I want to do like 50 Broadway shows [laughs]. Lorin Latarro, Cameron Adams—all these women who I really admire, I will forge my own way but follow in that vein. I want to keep working, I want to keep expanding the choreographers I work with. I want to start stepping into—I really learned a lot being a swing, but I don’t want to be a swing anymore. I want to find places for myself on stage 8 shows a week. I want to originate roles. Down the line, I’d love to do TV and film, but right now, I just want to keep working on Broadway and keep pushing myself as a dancer and get involved with projects that are new and challenging and keep expanding as an artist. I am just not interested in being comfortable right now. I really want to have opportunities to rise to an occasion and push myself. Just step into something much bigger and into great experiences I will grow from.
What would be your number one advice?
Always be a student. I think our egos can get so involved in this business, and jealousy can come into play—“Why am I not doing this or why not that?” Stay away from that as much as you can. And always go to dance class and always go to voice lessons. Support your friends in their shows. If your friend gets the job that you wanted so badly, support them and lift them up. We’re all in this together, and the more we can focus on the fact that we’re a bunch of individuals in this greater picture, there’s room for everyone here. You just have to be kind and lift each other up. There are so many more places we can go.
What would be your happiest moment from your career?
There are so many. One of my most recent happy moments was dancing for Andy Blankenbuehler at BC Beat. That was 100% life-changing for me. Something about that piece and the process of working with him, the quickness with which we put it together, the kindness and the respect he showed his dancers, that venue, and that night— the time the piece came into my life, all of it was really magical. It was really, really special to me. I am not even sure if I can totally explain in words why, but that night was definitely one of my favorite nights as a performer.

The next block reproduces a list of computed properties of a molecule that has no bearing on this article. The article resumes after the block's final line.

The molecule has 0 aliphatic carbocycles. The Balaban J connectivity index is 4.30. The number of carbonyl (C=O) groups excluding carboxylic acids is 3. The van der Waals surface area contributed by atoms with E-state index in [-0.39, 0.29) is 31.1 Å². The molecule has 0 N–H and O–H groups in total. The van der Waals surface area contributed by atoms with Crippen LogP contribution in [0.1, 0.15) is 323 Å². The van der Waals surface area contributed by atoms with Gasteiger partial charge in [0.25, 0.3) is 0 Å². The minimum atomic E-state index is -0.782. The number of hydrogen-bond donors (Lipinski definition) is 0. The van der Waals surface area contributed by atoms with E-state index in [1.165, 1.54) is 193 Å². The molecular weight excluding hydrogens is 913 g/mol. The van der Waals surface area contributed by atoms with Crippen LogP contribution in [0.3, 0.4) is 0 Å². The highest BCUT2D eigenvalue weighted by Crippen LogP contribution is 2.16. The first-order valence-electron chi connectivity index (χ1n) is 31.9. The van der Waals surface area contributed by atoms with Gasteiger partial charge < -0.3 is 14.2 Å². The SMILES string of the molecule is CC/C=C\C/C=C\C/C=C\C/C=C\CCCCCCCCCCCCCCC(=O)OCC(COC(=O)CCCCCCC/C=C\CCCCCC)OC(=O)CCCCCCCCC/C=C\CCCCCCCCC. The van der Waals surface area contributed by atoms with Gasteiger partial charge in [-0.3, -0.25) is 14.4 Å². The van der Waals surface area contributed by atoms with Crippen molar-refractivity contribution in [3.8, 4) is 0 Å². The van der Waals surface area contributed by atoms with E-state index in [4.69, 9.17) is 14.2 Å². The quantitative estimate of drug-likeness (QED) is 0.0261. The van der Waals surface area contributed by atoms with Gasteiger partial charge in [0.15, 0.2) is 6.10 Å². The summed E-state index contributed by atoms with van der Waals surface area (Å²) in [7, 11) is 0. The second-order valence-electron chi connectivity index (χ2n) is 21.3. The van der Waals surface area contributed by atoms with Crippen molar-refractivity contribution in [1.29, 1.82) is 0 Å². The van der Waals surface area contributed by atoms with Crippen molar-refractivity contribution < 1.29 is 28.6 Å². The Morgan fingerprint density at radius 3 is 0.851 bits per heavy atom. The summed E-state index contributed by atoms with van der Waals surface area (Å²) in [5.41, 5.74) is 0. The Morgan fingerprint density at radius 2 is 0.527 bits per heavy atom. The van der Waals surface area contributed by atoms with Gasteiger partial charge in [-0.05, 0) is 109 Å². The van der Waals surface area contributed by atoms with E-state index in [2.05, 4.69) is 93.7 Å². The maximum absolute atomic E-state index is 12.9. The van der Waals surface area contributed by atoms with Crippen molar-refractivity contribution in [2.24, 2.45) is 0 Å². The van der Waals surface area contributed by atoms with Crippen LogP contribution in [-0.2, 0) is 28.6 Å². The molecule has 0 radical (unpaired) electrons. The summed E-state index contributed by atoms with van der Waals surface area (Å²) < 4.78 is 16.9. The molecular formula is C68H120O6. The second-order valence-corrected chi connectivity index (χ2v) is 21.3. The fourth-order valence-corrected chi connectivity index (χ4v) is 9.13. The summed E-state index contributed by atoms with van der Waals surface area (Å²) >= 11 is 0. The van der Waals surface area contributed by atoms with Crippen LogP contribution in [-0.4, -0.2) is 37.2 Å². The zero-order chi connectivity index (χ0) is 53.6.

Another one was being the dance captain at On the Town. I had never dance-captained before. But there was something really special to me about putting people into a show. Working that closely with Josh Bergasse was so special to me. He’s definitely like a mentor of mine. And just having the opportunity to maintain his work and teach people the show and watch from Day 1 of rehearsal to then either being out in the house or standing in the wings when they would go on for the first time—I never had that sense of pride before. Obviously the dancers were so talented and came in with their own gifts, but being able to maintain a show choreographically was so cool. And it was something I didn’t think I’d love as much as I did.
That’s a huge thing to have a choreographer trusting you and your abilities to maintain his / her work.
There’s definitely a lot of pressure being a dance captain. You’re always rehearsing. You are really trying to maintain their vision. That can get very challenging sometimes but I was so proud to do it for Josh. I felt so lucky to have the opportunity to. That was a really cool thing in my career that I never expected.